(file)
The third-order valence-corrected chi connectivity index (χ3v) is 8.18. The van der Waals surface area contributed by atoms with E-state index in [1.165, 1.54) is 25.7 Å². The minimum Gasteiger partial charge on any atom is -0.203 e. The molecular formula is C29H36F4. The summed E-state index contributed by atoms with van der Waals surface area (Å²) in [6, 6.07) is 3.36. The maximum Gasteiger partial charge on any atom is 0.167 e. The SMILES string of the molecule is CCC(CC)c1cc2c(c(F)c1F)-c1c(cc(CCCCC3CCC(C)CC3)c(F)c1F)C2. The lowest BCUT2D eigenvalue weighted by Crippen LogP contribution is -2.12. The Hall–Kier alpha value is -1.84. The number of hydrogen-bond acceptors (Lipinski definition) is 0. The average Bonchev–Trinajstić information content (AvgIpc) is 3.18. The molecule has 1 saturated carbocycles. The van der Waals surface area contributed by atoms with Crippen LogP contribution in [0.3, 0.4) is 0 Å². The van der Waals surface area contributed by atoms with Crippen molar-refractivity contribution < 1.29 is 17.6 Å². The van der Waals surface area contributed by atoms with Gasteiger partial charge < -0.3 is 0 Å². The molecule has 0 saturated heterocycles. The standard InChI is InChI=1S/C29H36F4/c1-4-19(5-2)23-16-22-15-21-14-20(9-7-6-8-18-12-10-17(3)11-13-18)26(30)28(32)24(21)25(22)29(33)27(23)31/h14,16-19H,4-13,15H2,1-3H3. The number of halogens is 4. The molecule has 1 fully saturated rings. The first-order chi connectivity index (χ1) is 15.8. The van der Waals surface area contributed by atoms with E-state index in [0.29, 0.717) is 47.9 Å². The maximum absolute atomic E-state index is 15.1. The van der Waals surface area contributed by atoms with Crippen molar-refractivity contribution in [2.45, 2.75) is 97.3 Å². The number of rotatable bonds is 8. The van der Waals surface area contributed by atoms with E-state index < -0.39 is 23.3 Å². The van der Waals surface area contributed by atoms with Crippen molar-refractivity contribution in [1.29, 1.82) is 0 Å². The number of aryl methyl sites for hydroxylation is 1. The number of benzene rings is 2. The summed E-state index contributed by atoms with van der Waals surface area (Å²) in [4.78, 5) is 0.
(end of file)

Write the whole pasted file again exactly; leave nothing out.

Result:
The third-order valence-corrected chi connectivity index (χ3v) is 8.18. The van der Waals surface area contributed by atoms with E-state index in [1.165, 1.54) is 25.7 Å². The minimum Gasteiger partial charge on any atom is -0.203 e. The molecular formula is C29H36F4. The summed E-state index contributed by atoms with van der Waals surface area (Å²) in [6, 6.07) is 3.36. The maximum Gasteiger partial charge on any atom is 0.167 e. The SMILES string of the molecule is CCC(CC)c1cc2c(c(F)c1F)-c1c(cc(CCCCC3CCC(C)CC3)c(F)c1F)C2. The lowest BCUT2D eigenvalue weighted by Crippen LogP contribution is -2.12. The Hall–Kier alpha value is -1.84. The number of hydrogen-bond acceptors (Lipinski definition) is 0. The average Bonchev–Trinajstić information content (AvgIpc) is 3.18. The molecule has 1 saturated carbocycles. The van der Waals surface area contributed by atoms with Crippen LogP contribution in [0.3, 0.4) is 0 Å². The van der Waals surface area contributed by atoms with Crippen molar-refractivity contribution < 1.29 is 17.6 Å². The van der Waals surface area contributed by atoms with Gasteiger partial charge < -0.3 is 0 Å². The molecule has 0 saturated heterocycles. The standard InChI is InChI=1S/C29H36F4/c1-4-19(5-2)23-16-22-15-21-14-20(9-7-6-8-18-12-10-17(3)11-13-18)26(30)28(32)24(21)25(22)29(33)27(23)31/h14,16-19H,4-13,15H2,1-3H3. The number of halogens is 4. The molecule has 1 fully saturated rings. The first-order chi connectivity index (χ1) is 15.8. The van der Waals surface area contributed by atoms with E-state index in [0.29, 0.717) is 47.9 Å². The maximum absolute atomic E-state index is 15.1. The van der Waals surface area contributed by atoms with Crippen molar-refractivity contribution in [2.45, 2.75) is 97.3 Å². The number of rotatable bonds is 8. The van der Waals surface area contributed by atoms with E-state index < -0.39 is 23.3 Å². The van der Waals surface area contributed by atoms with Crippen molar-refractivity contribution in [1.29, 1.82) is 0 Å². The number of aryl methyl sites for hydroxylation is 1. The number of benzene rings is 2. The summed E-state index contributed by atoms with van der Waals surface area (Å²) in [4.78, 5) is 0.